12. The Everything Store — I’m one of Amazon’s biggest customers. After my rent, books, movies and CDs are probably my biggest expense. Also, one of my bad habits is sending books and gifts to friends. However, after reading this book, I won’t be buying any more books from Amazon. Amazon’s goal is world domination, and it uses its clout to bludgeon publishers and writers. It is a big, nasty vindictive company that has bullied MacMillan and Hachette. Bezos is a genius and a tyrant. He comes across very much like Steve Jobs in Walter Isaacson’s
  13. Who Says Elephants Can’t Dance? – IBM is a giant that dominated its industry. Generally large companies cannot turn around quickly and successfully. Almost all big companies eventually succumb to nimbler, faster rivals. In this book Lou Gerstner gives an extremely clear account of how he helped turn IBM around. Anyone turning a company around should read this book and learn lessons from it.   
  14. Life by Keith Richards — I’ve never been a fan of the Rolling Stones. This doesn’t mean I don’t like their music. I simply didn’t grow up listening to them. However, this is one of the best books I’ve read on blues, rock and roll and pop music. Richards is a very colorful character, but the book has great sections on songwriting, the evolution of blues and rock and roll and what it is like to be a musician. Whatever you think of Keith Richards based on what you see of him in the press, it is impossible to read this book and not come away being a huge fan of Richards and the Rolling Stones.
  15. Rock Breaks Scissors by William Poundstone — Poundstone is one of my favorite writers, even if he is tilling the same soil over and over again. This book is about how difficult it is for humans to choose randomly. Computers and even guessing systems that are aware of our lack of random choices can outguess humans much of the time. If you want to learn how to improve your odds at multiple choice tests, cracking passwords, returning tennis serves, etc this book is for you.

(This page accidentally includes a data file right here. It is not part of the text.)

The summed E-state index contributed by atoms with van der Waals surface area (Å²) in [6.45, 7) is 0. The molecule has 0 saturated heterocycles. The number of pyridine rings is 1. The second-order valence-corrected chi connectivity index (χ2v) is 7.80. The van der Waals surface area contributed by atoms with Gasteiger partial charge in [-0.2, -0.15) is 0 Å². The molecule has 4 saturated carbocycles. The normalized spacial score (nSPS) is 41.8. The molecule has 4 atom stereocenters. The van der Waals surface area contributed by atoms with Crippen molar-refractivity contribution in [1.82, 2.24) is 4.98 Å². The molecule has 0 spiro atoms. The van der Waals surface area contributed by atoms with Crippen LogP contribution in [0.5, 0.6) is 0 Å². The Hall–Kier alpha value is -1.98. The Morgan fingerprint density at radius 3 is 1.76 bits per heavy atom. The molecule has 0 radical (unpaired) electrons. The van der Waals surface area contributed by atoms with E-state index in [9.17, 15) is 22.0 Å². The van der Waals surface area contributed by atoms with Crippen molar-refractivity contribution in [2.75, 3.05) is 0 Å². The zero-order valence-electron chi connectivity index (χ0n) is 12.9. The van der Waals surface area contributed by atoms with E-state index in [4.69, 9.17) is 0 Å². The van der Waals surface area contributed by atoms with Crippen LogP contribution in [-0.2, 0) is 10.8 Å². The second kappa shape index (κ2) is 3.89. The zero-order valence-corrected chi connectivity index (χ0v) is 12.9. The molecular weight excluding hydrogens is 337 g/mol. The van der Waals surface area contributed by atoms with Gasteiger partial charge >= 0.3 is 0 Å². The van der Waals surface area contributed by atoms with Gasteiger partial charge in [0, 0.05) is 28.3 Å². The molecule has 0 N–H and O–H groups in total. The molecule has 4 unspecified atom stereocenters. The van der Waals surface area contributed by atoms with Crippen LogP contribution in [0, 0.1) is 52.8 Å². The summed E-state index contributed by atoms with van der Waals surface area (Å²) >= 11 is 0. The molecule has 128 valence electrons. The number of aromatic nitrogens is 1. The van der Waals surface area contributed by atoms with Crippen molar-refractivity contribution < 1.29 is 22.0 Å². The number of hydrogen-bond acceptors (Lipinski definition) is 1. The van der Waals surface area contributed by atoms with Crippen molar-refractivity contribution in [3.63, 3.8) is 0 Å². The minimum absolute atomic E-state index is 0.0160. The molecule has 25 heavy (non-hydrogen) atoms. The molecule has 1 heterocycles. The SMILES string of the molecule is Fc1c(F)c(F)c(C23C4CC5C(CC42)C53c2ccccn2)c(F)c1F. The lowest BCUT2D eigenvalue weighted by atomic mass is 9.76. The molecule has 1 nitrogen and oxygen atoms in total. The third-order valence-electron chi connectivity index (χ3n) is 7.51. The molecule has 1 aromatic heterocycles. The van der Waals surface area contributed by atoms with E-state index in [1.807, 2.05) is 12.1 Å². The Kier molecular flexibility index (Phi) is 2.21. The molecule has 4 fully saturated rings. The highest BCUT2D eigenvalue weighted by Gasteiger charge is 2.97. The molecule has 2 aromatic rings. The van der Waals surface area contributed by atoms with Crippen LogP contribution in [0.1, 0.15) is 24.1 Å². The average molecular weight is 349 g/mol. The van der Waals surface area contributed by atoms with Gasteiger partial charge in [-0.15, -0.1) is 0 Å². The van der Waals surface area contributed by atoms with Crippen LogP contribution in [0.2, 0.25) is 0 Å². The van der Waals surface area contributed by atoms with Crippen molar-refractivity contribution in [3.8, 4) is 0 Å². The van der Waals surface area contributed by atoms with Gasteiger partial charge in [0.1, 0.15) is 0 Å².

16. Faraday, Maxwell and the Electromagnetic Field by Nancy Forbes and Basil Mahon — In science classes as a kid I learned about Faraday and Maxwell, but I had never read the story of either man. This is beautiful book that makes the quest to understand electromagnetism come alive.
  17. Einstein by Walter Isaacson — This was one of my favorite books of the year. I only knew about Einstein superficially before reading this book. Isaacson makes the great man come to life, places in him a historical context and makes something as complicated as general relativity interesting. I could identify with Einstein’s international outlook amid nationalism in Germany and the US. One of the great insights of the book was that Einstein came to all his great discoveries through thinking, or his Gedankenexperiment, as he called it. He once said, “Reading, after a certain age, diverts the mind too much from its creative pursuits. Any man who reads too much and uses his own brain too little falls into lazy habits of thinking.” I find myself too often distracted by news, constant reading of Twitter, economic blogs, etc and find too little time to think.
  18. Insanely Simple: The Obsession that Drives Apple’s Success by Ken Segall — This is a very quick read, but it is a great reminder that less is more. Clarity of thinking leads to simplicity.